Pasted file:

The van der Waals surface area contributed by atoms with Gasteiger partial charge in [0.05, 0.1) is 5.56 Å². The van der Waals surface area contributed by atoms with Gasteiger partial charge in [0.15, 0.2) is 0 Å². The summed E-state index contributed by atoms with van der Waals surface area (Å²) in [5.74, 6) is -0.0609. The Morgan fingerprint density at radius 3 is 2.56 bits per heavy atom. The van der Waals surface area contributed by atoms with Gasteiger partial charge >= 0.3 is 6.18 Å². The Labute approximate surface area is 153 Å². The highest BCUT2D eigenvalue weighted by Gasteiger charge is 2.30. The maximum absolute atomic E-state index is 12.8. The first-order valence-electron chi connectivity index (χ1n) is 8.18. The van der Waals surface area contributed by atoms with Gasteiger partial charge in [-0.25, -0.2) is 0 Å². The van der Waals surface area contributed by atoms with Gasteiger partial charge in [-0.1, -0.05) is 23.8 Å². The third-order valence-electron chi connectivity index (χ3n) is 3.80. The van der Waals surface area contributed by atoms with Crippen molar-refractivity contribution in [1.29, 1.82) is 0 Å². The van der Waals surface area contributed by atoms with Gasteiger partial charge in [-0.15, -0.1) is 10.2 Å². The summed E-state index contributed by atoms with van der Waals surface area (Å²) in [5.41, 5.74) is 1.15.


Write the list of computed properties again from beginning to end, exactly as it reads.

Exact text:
The van der Waals surface area contributed by atoms with Gasteiger partial charge in [0.05, 0.1) is 5.56 Å². The van der Waals surface area contributed by atoms with Gasteiger partial charge in [0.15, 0.2) is 0 Å². The summed E-state index contributed by atoms with van der Waals surface area (Å²) in [5.74, 6) is -0.0609. The Morgan fingerprint density at radius 3 is 2.56 bits per heavy atom. The van der Waals surface area contributed by atoms with Gasteiger partial charge >= 0.3 is 6.18 Å². The Labute approximate surface area is 153 Å². The highest BCUT2D eigenvalue weighted by Gasteiger charge is 2.30. The maximum absolute atomic E-state index is 12.8. The first-order valence-electron chi connectivity index (χ1n) is 8.18. The van der Waals surface area contributed by atoms with Gasteiger partial charge in [-0.25, -0.2) is 0 Å². The van der Waals surface area contributed by atoms with Gasteiger partial charge in [-0.1, -0.05) is 23.8 Å². The third-order valence-electron chi connectivity index (χ3n) is 3.80. The van der Waals surface area contributed by atoms with Crippen molar-refractivity contribution in [1.29, 1.82) is 0 Å². The van der Waals surface area contributed by atoms with Gasteiger partial charge in [-0.15, -0.1) is 10.2 Å². The summed E-state index contributed by atoms with van der Waals surface area (Å²) in [5.41, 5.74) is 1.15.